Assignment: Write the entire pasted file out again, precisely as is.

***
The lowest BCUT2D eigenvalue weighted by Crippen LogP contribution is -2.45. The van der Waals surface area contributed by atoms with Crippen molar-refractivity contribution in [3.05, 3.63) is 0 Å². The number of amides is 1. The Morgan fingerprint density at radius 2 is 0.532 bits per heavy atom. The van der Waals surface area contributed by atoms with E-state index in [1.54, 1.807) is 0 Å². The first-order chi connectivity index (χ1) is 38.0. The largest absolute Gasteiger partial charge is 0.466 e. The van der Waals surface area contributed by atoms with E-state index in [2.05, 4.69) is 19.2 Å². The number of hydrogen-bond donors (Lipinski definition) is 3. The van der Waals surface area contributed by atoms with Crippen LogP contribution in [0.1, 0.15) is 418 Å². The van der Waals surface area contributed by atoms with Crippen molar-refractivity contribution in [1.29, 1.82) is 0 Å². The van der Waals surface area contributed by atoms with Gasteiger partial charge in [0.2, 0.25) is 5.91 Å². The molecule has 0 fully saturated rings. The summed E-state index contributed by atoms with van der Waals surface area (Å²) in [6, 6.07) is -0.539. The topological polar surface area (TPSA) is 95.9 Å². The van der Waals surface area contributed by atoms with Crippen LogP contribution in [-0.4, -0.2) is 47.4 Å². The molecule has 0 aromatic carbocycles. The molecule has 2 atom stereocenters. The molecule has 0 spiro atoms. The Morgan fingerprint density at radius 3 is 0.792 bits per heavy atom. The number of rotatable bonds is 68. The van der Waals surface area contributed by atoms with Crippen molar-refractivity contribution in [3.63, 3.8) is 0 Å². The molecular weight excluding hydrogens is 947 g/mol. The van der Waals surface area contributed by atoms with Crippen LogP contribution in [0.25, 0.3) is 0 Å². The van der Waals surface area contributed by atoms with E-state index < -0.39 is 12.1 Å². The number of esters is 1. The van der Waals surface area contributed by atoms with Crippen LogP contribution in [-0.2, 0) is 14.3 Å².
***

The lowest BCUT2D eigenvalue weighted by Crippen LogP contribution is -2.45. The van der Waals surface area contributed by atoms with Crippen molar-refractivity contribution in [3.05, 3.63) is 0 Å². The number of amides is 1. The Morgan fingerprint density at radius 2 is 0.532 bits per heavy atom. The van der Waals surface area contributed by atoms with E-state index in [1.54, 1.807) is 0 Å². The first-order chi connectivity index (χ1) is 38.0. The largest absolute Gasteiger partial charge is 0.466 e. The van der Waals surface area contributed by atoms with E-state index in [2.05, 4.69) is 19.2 Å². The number of hydrogen-bond donors (Lipinski definition) is 3. The van der Waals surface area contributed by atoms with Crippen LogP contribution in [0.1, 0.15) is 418 Å². The van der Waals surface area contributed by atoms with Crippen molar-refractivity contribution in [1.29, 1.82) is 0 Å². The van der Waals surface area contributed by atoms with Gasteiger partial charge in [0.2, 0.25) is 5.91 Å². The molecule has 0 fully saturated rings. The summed E-state index contributed by atoms with van der Waals surface area (Å²) in [6, 6.07) is -0.539. The topological polar surface area (TPSA) is 95.9 Å². The van der Waals surface area contributed by atoms with Crippen LogP contribution in [-0.4, -0.2) is 47.4 Å². The molecule has 0 aromatic carbocycles. The molecule has 2 atom stereocenters. The molecule has 0 spiro atoms. The Morgan fingerprint density at radius 3 is 0.792 bits per heavy atom. The number of rotatable bonds is 68. The van der Waals surface area contributed by atoms with Crippen molar-refractivity contribution in [3.63, 3.8) is 0 Å². The molecular weight excluding hydrogens is 947 g/mol. The van der Waals surface area contributed by atoms with Crippen LogP contribution in [0.25, 0.3) is 0 Å². The van der Waals surface area contributed by atoms with E-state index < -0.39 is 12.1 Å². The number of esters is 1. The van der Waals surface area contributed by atoms with Crippen LogP contribution in [-0.2, 0) is 14.3 Å².